The yoga sutras are two thousand year old spiritual classic. In India every spiritual teacher of any note has written a commentary on it. Ravi Ravindra is the latest of Jiddu Krishnamurti’s students to do the same. For that reason alone this book will be read in theosophical circles at least.
But Jiddu Krishnamurti doesn’t get quoted as much as Madame Jeanne de Salzmann, ‘the closest pupil and successor of Gurdjieff’, as she’s called in the book jacket.
Studying the Yoga Sutras
The Yoga Sutras are an ancient text. The Sanskrit is concentrated, making it very hard to translate. But even in translation it’s a difficult text to study. This commentary and translation by Ravi Ravindra does not over simplify. It leaves a lot of Sanskrit terminology as Sanskrit – transliterated of course – with a glossary at the back.
The advantage of this is that the reader who perseveres will learn the basic Sanskrit terminology. But that advantage is also a disadvantage: it means that casual reading is hardly possible with this book.
This translation and commentary is best used as a tool for contemplation: read a segment, and let the contents simmer in your brain. Ponder, let it in. Ravindra tries to show us another world, and the book is of no use if that’s not what you’re after too. Contemplation is a form of meditation in which thought is a tool as much as a hindrance.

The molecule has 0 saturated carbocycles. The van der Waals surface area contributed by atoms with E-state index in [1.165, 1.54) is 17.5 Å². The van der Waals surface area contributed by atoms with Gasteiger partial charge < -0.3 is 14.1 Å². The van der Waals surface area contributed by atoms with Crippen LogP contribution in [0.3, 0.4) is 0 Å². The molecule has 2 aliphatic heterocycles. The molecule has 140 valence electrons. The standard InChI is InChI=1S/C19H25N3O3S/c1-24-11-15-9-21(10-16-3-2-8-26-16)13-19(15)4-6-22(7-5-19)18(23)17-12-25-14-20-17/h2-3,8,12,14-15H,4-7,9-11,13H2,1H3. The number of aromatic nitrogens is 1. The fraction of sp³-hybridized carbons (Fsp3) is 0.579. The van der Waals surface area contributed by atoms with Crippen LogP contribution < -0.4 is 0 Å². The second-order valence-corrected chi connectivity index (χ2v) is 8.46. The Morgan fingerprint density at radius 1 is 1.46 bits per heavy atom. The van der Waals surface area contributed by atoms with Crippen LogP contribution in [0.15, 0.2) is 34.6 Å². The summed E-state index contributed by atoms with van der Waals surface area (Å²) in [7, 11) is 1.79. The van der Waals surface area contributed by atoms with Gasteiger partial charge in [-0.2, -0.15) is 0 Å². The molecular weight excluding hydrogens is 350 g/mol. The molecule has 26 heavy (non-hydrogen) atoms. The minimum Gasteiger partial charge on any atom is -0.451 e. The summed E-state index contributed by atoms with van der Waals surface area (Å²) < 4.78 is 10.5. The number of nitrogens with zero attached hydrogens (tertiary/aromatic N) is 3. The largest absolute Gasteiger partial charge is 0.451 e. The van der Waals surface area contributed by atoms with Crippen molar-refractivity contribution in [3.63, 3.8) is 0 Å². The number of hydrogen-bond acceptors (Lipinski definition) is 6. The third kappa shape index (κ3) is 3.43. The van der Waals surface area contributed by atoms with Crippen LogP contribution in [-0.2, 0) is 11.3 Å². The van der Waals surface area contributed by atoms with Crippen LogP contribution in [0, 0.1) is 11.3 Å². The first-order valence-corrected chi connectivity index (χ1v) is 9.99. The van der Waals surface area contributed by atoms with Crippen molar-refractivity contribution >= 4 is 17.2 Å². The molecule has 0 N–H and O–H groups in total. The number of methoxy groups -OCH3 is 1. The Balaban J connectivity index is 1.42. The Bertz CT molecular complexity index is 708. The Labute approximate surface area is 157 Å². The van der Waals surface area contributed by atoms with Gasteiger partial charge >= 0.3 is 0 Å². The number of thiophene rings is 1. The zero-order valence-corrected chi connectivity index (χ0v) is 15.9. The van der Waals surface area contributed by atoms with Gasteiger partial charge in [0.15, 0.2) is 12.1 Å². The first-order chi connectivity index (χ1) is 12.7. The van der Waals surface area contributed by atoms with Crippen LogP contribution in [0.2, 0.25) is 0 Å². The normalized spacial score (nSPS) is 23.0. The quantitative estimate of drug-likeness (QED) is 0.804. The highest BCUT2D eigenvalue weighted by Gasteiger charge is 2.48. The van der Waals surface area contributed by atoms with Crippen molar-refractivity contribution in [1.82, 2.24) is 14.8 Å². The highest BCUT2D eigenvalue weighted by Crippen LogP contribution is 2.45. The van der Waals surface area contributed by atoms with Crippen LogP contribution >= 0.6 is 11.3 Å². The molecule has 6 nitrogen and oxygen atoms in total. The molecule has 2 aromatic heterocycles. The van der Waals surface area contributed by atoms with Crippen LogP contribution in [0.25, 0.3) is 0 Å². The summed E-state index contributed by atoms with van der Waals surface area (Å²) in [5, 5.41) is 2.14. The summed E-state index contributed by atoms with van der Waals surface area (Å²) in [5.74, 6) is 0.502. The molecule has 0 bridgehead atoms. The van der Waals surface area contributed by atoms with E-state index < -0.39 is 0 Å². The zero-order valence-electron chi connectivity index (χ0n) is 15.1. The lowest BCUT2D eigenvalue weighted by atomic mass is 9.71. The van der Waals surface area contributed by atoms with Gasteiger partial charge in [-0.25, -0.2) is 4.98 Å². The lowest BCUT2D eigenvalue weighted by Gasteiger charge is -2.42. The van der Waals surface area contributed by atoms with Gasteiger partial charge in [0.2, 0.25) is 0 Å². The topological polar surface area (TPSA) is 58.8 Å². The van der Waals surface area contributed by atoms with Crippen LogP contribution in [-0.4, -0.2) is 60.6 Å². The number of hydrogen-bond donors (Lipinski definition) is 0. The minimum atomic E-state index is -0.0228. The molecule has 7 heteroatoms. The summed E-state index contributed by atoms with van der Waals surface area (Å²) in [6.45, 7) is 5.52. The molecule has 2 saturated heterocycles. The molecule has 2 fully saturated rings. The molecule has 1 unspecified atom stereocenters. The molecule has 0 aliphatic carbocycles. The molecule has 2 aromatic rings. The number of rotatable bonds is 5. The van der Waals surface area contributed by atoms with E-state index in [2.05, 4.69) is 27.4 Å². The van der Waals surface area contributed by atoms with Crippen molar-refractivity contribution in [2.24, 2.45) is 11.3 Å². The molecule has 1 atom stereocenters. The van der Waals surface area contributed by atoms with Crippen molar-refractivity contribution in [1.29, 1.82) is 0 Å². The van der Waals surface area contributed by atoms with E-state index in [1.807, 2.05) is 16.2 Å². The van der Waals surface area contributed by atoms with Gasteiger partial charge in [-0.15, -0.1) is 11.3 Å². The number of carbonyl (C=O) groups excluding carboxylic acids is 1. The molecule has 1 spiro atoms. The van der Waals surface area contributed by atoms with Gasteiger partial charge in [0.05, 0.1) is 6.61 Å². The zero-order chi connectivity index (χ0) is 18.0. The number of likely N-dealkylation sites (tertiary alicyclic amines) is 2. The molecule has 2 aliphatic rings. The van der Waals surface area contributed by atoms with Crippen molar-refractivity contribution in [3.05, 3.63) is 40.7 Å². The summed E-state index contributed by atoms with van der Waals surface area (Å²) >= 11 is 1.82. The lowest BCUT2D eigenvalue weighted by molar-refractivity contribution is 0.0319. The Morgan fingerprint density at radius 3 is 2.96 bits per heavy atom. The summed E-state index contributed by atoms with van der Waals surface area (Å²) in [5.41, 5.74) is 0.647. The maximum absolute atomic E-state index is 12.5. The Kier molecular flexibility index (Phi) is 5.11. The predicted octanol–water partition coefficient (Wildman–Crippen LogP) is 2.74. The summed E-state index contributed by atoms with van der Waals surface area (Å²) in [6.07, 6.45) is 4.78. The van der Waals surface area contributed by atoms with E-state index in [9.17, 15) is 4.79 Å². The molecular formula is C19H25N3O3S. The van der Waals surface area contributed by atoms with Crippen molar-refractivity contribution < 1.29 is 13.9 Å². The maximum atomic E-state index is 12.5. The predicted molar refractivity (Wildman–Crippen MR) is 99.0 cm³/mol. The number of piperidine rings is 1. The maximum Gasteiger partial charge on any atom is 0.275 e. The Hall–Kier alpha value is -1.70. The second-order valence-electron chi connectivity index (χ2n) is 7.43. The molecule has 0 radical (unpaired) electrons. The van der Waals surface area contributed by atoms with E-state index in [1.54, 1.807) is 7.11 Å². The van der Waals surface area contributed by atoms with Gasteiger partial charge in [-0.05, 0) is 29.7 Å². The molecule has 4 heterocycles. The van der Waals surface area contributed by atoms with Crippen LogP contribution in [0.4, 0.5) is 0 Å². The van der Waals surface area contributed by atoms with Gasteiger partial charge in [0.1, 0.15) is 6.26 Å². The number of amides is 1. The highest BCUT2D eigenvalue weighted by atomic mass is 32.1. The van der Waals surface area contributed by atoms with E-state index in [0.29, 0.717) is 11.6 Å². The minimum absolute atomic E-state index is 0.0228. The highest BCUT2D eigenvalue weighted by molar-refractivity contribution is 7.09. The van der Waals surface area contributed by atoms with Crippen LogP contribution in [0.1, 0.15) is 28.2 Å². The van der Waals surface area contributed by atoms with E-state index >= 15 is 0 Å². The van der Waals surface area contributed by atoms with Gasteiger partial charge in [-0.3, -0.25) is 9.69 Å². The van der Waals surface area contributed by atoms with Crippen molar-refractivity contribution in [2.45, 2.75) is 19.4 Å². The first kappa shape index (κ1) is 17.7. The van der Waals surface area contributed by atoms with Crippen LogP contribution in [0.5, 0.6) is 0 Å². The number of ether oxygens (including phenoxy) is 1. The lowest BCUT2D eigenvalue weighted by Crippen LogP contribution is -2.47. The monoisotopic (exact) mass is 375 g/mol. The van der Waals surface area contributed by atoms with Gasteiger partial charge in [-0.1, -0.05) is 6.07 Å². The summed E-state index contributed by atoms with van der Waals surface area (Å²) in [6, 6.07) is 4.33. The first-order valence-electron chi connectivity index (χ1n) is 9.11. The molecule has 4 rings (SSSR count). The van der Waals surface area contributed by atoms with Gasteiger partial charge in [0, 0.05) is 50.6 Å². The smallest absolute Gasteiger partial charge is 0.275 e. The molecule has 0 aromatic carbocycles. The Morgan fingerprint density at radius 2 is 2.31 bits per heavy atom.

No avoiding controversial topics
There are three topics that Ravi Ravindra puts to his readers, that I would personally have been hesitant to write about: the Higher Self, sex and black magic.
The first is unavoidable in an honest commentary of the Yoga Sutras: the very aim of the text by Patanjali is for the yogi to unify himself with Ishvara (the Divine in each of us).
The second is central, as Ravi notes, to our physical lives. Sex is an energy hard to avoid, and the first we think of when the word ‘sin’ gets mentioned. Even so, pride is higher up on any list of vices. Ravi treats the subject briefly, but honestly.
The last topic is the one of miraculous powers: their existence, use and misuse. Their existence is part of the Yoga Sutras. Patanjali doesn’t do much more than enumerate the possible siddhis (as they’re called). Ravi goes on to note that when growth in conscience isn’t at pace with a growth in power, misuse is likely to follow. This is black magic.
Full review: The Wisdom of Patanjali’s Yoga Sutras, Ravi Ravindra
- Hardcover: 220 pages
- Publisher: Morning Light Press (March 1, 2009)
- Language: English
- ISBN-10: 1596750251
- ISBN-13: 978-1596750258
- Product Dimensions: 8.6 x 5.6 x 1 inches